Soo Locks close for the season

This undated file photo shows an aerial view of the Soo Locks looking east in Sault Ste. Marie, Mich., with the United States on the right and Canada on the left. Ground will be broken Tuesday, June 30, 2009 for two dams to hold back the St. Marys River so crews can begin work on a new lock to accommodate the largest freighters, which can be up to 1,000 feet long. Congress first authorized the project in 1986 but has yet to come through with money to build it. The new lock is expected to cost about $490 million. (AP Photo/The Evening News)

DETROIT — The U.S. Army Corps of Engineers, Detroit District, recently announced the seasonal closing of the Soo Locks in Sault Ste. Marie, Michigan, from Monday through late March. The corps will use this time to perform critical maintenance on the lock structures, according to a press release.

“It is vitally important that we keep the infrastructure at the Soo Locks in good working order,” Lt. Col. Dennis Sugrue, district engineer, said in the release. “The district puts a high priority on keeping the locks functioning safely and reliably for the benefit of our nation.”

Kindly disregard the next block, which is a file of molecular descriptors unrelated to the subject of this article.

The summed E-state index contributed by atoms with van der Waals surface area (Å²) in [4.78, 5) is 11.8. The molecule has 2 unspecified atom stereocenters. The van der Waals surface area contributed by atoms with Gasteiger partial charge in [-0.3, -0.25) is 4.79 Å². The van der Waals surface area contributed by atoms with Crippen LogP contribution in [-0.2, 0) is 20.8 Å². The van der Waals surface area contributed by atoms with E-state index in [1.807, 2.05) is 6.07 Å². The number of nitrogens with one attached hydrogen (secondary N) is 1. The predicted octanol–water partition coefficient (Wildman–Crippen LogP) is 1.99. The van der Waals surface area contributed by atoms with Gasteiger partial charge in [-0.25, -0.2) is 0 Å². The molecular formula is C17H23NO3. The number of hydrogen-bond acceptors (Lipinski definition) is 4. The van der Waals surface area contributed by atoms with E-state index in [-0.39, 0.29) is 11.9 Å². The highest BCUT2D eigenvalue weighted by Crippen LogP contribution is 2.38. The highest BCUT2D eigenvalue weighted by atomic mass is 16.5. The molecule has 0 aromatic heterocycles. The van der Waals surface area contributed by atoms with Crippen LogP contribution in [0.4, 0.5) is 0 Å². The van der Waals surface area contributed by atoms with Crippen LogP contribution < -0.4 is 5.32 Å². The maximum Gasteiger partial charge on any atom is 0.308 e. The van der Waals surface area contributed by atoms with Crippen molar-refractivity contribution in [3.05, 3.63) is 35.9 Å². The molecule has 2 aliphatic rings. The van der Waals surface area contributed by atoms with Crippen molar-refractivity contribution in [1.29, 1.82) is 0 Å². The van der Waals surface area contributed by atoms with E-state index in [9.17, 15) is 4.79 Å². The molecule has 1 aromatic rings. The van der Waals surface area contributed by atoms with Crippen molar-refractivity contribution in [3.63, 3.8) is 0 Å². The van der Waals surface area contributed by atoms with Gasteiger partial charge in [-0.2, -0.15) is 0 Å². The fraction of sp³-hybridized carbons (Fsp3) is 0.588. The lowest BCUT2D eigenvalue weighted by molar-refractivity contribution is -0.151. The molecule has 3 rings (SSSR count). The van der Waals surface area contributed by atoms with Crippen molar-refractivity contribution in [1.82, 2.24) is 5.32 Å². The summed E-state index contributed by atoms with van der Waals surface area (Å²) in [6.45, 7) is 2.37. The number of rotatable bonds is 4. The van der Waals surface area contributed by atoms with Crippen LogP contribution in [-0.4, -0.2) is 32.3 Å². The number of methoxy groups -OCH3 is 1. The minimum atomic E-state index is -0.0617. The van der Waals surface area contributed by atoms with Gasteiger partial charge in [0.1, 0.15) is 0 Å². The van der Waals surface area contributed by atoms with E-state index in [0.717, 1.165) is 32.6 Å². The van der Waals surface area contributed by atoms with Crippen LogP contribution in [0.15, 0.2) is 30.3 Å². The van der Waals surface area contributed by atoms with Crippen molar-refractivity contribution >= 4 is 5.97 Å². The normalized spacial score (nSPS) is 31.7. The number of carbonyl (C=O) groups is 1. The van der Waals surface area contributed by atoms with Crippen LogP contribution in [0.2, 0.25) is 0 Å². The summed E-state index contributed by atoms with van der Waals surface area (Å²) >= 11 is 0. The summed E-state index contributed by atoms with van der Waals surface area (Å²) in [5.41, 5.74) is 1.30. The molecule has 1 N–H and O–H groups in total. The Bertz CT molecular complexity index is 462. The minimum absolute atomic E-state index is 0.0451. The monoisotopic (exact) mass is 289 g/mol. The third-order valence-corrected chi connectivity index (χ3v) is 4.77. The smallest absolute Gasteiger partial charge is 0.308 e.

While closed to navigation, crews will be busy with a variety of maintenance projects on both the Poe and MacArthur locks in preparation for another season.

Planned winter maintenance work includes: Poe Lock Miter and Quoin block replacement, Poe Lock Gate 2 embedded anchorage replacement, Poe Lock Gate 3 cylinder seal Replacement, North Poe Lock valve maintenance, MacArthur Lock embedded anchorage replacement, MacArthur Lock filling valve seal replacement and MacArthur Lock bevel gear replacement.

More than 4,500 vessels carrying up to 80 million tons of cargo maneuver through the locks annually, the release states. Iron ore, coal, wheat and limestone are among the most frequently carried commodities. Opened in 1969, the Poe Lock is 1,200 feet long. The MacArthur Lock was opened in 1943 and is 800 feet long.

The U.S. Army Corps of Engineers, Detroit District, maintains a navigation system of 95 harbors, including the Great Lakes Connecting Channels that join lakes Superior, Michigan, Huron, St. Clair and Erie.